Press Releases

WASHINGTON – Sens. Mike Lee (R-UT) and Cory Booker (D-NJ) introduced the Opportunities for Fairness in Farming Act of 2019 (OFF Act) Thursday, a measure intended to bring much needed transparency and accountability to the federal government’s commodity check off programs.

Checkoff programs are mandatory participation programs under the US Department of Agriculture. These programs are funded through compulsory fees on producers of eggs, beef, pork and a multitude of other agricultural products. The programs and associated boards have received criticism in the past for a lack of transparency, apparent conflicts of interest, misuse of their funding and anticompetitive behavior.

“Checkoff programs force farmers to pay into a system that sometimes actively works against their interests," said U.S. Senator Mike Lee. "On top of that, the boards for these programs have come under fire for a lack of transparency and for misuse of their funds. The Opportunities for Fairness in Farming Act is common sense reform that would help farmers see exactly where the fees they pay are going and ensure that their hard-earned money is not being used against them.”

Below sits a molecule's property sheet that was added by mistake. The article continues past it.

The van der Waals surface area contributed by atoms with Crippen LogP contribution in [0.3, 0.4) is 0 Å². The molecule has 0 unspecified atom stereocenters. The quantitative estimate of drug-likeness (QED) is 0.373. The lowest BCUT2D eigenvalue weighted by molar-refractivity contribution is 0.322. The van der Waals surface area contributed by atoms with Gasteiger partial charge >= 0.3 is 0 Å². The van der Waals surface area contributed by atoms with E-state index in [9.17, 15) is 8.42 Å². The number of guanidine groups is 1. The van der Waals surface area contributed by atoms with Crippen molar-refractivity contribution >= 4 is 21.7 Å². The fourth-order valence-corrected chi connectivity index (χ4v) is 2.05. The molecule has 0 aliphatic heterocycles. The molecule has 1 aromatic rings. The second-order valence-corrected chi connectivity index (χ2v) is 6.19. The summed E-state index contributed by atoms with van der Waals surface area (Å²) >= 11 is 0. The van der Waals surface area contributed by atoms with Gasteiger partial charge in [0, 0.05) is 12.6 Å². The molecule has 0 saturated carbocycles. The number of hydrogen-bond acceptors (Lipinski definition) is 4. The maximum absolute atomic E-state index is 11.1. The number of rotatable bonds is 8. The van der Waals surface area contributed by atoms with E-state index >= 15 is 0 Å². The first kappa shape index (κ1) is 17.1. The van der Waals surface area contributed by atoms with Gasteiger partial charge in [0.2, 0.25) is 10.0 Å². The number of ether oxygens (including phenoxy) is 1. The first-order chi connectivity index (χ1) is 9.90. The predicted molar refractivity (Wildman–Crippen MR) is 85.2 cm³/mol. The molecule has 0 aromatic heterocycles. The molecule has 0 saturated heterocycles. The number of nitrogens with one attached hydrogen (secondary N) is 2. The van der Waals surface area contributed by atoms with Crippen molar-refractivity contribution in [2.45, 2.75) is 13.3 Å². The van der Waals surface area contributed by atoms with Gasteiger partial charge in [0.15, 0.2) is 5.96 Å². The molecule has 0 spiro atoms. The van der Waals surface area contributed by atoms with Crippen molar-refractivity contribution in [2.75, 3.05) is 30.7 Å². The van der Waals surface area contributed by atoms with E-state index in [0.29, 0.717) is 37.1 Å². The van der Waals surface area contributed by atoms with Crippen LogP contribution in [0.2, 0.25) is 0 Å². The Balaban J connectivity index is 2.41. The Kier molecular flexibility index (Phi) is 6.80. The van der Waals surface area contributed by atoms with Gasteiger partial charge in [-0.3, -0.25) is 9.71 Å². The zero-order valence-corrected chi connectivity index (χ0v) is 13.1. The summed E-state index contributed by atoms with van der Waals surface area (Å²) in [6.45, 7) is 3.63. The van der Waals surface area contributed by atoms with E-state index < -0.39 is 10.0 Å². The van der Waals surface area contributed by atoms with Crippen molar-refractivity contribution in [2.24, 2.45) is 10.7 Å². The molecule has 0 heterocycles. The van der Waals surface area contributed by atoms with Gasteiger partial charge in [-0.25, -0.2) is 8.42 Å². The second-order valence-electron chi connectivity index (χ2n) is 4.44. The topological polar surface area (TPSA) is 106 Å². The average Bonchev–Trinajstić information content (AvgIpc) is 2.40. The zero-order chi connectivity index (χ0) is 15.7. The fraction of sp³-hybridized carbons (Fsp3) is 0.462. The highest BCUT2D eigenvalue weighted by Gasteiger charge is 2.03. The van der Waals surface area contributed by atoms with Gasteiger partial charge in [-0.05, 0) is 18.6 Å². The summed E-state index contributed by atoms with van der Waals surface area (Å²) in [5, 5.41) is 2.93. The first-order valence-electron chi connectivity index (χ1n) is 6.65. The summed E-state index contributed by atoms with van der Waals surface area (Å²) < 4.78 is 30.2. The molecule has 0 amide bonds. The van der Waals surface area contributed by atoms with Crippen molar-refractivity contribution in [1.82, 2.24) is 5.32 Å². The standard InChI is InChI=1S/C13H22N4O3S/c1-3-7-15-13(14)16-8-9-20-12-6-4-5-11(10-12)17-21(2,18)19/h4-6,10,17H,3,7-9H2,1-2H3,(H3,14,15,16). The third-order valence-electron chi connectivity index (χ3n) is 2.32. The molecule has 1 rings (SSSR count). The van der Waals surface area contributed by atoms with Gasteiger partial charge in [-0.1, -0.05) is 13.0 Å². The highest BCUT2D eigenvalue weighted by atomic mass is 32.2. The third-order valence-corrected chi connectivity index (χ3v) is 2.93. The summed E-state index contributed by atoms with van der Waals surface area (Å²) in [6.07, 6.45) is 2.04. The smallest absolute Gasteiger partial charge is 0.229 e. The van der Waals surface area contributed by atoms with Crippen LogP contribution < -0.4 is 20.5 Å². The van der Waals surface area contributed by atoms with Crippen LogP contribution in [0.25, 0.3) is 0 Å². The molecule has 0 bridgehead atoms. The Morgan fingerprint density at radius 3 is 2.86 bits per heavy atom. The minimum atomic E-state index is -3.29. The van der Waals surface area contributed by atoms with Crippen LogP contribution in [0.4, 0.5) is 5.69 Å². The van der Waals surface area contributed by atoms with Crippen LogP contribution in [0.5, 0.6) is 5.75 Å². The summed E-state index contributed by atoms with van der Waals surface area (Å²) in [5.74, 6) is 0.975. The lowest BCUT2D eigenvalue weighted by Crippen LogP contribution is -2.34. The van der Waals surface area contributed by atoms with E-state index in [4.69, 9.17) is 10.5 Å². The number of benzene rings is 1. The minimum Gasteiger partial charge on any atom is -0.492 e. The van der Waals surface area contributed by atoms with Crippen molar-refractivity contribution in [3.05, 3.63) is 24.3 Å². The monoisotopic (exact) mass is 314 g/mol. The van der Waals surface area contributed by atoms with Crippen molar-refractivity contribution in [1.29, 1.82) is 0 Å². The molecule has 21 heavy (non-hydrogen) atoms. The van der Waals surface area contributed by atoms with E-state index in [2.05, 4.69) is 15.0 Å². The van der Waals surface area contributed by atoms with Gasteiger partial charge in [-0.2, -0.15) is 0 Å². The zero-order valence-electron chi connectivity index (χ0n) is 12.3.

"Federal checkoff programs need to start working again for the family farmers and ranchers who are required to pay into them,” said U.S. Senator Cory Booker. “This bipartisan legislation will bring much needed reforms by prohibiting conflicts of interest and anti-competitive practices, and requiring more transparency in these programs.”
This bill is a direct response to the egg board scandal and past checkoff program misconduct, and the changes proposed by this legislation are designed to improve checkoff board behavior and avoid similar conduct in the future.

To improve the practices of checkoff programs, the Opportunities for Fairness in Farming Act of 2019 would:

  • Clarify and fortify the prohibition on checkoff programs from contracting with organizations that lobby on agricultural policy
  • Establishes program standards that prohibit anticompetitive behavior and engaging in activities that may involve a conflict of interest
  • Requires transparency through publication of checkoff program budgets and expenditures, and means for audits of compliance